The Globe and Mail reports, "Within three hours of the Joint Review Panel’s announcement giving conditional approval for the proposed Northern Gateway pipeline, the Lake Babine Nation threatened the lawsuit it has been preparing for months. The band has already retained one of the top aboriginal law experts in Canada, setting the stage for a court fight the federal government is working feverishly behind the scenes to stave off."
The Lake Babine Nation is located near Burns Lake, about 125 kilometres due east of Kitimat, the terminus of the pipeline.
"Jack Woodward literally wrote the book on native law in Canada. His Consolidated Native Law Statutes, Regulations and Treaties has been in publication since 1989. He will represent Lake Babine and says of all the opponents of the project, even those with better financial means, the law gives First Nations more leverage. 'The only people with constitutional rights to fight are the First Nations,' Mr. Woodward noted."
The article comments, "The Crown is legally obligated to consult, and sometimes to accommodate First Nations on land and resource decisions that could impact their aboriginal interests. But the law of the land has not set out precisely how that should take place or at what point that duty is fulfilled. ...Unresolved land claims along the pipeline route in British Columbia open the door to court challenges. Enbridge could win regulatory approval and still face a veto in all but name thanks to the uncertainty."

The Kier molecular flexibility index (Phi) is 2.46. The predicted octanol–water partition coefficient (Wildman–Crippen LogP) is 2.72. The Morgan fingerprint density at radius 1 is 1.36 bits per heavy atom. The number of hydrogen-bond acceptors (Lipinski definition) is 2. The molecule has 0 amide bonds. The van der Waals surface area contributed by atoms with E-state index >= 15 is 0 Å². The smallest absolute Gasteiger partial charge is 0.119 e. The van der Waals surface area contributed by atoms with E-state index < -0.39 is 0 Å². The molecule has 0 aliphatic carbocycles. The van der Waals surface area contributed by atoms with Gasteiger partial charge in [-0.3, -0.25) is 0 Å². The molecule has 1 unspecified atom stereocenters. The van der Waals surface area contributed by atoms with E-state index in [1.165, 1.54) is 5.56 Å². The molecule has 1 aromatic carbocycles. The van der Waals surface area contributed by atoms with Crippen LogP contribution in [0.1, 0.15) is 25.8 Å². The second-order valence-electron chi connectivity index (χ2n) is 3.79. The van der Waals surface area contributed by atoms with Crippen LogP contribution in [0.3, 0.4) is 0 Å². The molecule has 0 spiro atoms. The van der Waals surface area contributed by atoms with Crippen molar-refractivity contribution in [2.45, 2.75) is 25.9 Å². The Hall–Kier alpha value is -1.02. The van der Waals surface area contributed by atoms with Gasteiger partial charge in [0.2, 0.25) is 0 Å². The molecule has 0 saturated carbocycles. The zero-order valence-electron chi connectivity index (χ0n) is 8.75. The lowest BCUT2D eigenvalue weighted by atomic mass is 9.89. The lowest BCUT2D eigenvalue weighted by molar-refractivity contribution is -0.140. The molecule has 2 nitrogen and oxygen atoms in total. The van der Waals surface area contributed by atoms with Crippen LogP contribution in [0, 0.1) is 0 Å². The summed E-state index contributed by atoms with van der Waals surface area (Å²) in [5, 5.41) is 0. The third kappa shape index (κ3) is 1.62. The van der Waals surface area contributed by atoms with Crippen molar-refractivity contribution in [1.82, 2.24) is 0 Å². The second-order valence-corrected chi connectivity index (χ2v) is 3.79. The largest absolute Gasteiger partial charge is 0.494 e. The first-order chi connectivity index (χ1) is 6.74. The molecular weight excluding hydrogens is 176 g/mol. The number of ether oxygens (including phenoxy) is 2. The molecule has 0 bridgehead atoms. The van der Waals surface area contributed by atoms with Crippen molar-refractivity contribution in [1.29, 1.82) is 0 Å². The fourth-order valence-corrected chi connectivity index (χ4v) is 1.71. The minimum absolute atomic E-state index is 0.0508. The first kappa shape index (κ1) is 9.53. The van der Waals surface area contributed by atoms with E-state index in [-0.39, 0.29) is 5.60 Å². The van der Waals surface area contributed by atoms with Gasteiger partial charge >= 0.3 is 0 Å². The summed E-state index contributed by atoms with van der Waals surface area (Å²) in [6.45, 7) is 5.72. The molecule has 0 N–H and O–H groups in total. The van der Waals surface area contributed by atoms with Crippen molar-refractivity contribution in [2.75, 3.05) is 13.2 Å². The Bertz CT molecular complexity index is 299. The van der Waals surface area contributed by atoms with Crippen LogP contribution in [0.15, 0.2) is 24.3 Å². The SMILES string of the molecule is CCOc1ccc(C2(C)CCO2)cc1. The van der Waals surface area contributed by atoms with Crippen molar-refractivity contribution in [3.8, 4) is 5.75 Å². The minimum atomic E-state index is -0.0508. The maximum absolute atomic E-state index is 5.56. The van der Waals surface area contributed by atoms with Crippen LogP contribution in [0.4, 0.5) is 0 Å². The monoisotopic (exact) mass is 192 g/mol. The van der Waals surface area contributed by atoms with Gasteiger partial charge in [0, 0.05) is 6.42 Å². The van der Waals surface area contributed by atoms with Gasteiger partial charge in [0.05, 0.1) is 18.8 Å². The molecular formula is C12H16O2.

"Judith Sayers, an assistant professor of law at the University of Victoria and former chief of the Hupacasath First Nation, said case law sets a higher bar than that. 'We have the ability to stop the project,' she said. 'I just heard Joe Oliver saying they are going to consult but they want this project to go ahead. I think most First Nations will wait to go to court until the cabinet has made its decision… and then I see a lot of lawsuits going in.'"
Council of Canadians chairperson Maude Barlow has stated, "We support the demand for free, prior and informed consent. I've seen the growing strength of First Nations not only to these pipelines but to all exploitation of their lands and rights. I feel a strong determination and it speaks to a different future, one in which aboriginal title and rights are central to any decisions about the future. The Harper government has unilaterally gutted the Fisheries Act, the Navigable Waters Protection Act, the Canadian Environmental Assessment Act and many other laws, ushering in a free for all on our water heritage. Those of us opposed to the commodification and destruction of land and water must stand together and forge a new resistance. As Indigenous people assert their rights and their self-determination, they are leading us forward."